Check out the above clip of the streamlined and backswept Burlington Zephyr as it rockets across the countryside on its way from Denver to Chicago in 1934.
The trip was a technological breakthrough in transportation and design; a promotional effort to showcase the speed and engineering behind the newly-developed stainless steel beauty. The Zephyr made the trip non-stop in a hair over 13 hours with an average speed of 77 mph. At one point, the mighty diesel-electric engines pushed the train passed 112 mph.
Today, the same trip would be almost 19 hours — although the comparison isn't completely fair because Amtrak trains, unlike the Zephyr on this run, would have to stop to pick up passengers. But many of today's trains don't roll much faster than the Zephyr due to safety regulations that limit the speed to 79 mph in much of the country.
Still the video is a reminder of what rail travel in this country once aspired. Yet today's successor to the Zephyr is in Europe or Asia:
Building a network of 220 mph Amtrak bullet trains crisscrossing America will likely not happen, short of a public private partnership. The Democrat presidential platform says the party does "support long-term investments in our infrastructure. Roads, bridges, rail and public transit systems, airports, ports and sewers are all critical to economic growth, as they enable businesses to grow." But it doesn't call out Amtrak by name. The GOP platform calls Amtrak "an extremely expensive railroad ...[it] is long past time for the federal government to get out of way and allow private ventures to provide passenger service to the northeast corridor. The same holds true with regard to high-speed and intercity rail across the country."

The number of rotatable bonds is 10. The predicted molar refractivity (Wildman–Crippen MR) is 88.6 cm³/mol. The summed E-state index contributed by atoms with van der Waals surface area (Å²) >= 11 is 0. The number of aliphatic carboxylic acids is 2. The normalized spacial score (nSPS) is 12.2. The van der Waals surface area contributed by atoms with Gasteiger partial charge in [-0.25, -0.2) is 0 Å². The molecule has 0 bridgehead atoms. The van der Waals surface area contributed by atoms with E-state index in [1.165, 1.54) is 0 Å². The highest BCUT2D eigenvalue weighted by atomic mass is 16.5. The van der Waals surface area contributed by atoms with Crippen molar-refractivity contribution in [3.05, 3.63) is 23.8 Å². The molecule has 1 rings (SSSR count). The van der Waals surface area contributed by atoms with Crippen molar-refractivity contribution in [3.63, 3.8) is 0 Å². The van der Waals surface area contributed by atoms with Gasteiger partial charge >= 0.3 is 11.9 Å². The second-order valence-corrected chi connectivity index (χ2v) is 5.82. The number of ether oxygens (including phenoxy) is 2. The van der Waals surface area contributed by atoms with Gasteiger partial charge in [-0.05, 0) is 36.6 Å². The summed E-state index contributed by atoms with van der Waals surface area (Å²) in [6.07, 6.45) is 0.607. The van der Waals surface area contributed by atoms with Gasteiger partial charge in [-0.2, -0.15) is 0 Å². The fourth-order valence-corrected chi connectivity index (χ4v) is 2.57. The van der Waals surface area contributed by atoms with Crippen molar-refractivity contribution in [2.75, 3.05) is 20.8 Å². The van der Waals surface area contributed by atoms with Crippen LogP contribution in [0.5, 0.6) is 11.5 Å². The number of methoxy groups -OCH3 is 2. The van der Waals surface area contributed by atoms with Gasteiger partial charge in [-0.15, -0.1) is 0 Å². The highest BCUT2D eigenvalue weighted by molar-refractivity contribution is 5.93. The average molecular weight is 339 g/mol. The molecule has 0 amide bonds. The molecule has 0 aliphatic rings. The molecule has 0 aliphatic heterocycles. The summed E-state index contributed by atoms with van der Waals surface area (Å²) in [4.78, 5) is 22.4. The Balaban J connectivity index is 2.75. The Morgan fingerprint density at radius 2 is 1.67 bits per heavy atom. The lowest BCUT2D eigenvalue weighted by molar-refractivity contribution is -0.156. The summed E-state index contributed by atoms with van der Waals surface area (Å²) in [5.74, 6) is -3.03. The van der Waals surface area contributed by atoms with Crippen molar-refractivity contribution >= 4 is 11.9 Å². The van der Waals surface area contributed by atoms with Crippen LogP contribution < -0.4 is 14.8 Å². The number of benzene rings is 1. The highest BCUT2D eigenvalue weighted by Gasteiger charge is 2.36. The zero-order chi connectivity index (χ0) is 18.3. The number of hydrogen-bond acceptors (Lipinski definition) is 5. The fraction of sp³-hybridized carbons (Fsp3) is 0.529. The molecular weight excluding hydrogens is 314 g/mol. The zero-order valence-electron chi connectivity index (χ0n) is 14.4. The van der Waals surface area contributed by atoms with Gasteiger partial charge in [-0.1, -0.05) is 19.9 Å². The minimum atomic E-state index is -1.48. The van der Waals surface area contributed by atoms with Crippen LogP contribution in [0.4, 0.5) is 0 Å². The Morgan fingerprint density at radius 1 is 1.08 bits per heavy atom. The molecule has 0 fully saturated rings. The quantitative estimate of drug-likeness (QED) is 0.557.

Meanwhile "higher speed" service of 110 mph trains could happen in corridors across the country, using current new diesel engines and upgraded track. It's no bullet train, but it's no slouch either:
But a real network is decades off. Gov. Pat Quinn's office earlier this week said a 110mph test run from Joliet to Normal is scheduled for October 19. But the trip is about 100 miles and currently takes only between 75 and 90 minutes, assuming no delays.
The discussion is good and timely. The spike in rail passengers — Amtrak ridership jumped 5.5 percent in Illinois in the last year and gained 1.6 million riders nationwide from 2010 to 2011 — shows the need for fast, reliable rail. The question is will we ending up going to our nearest train depot, or a museum, to experience it?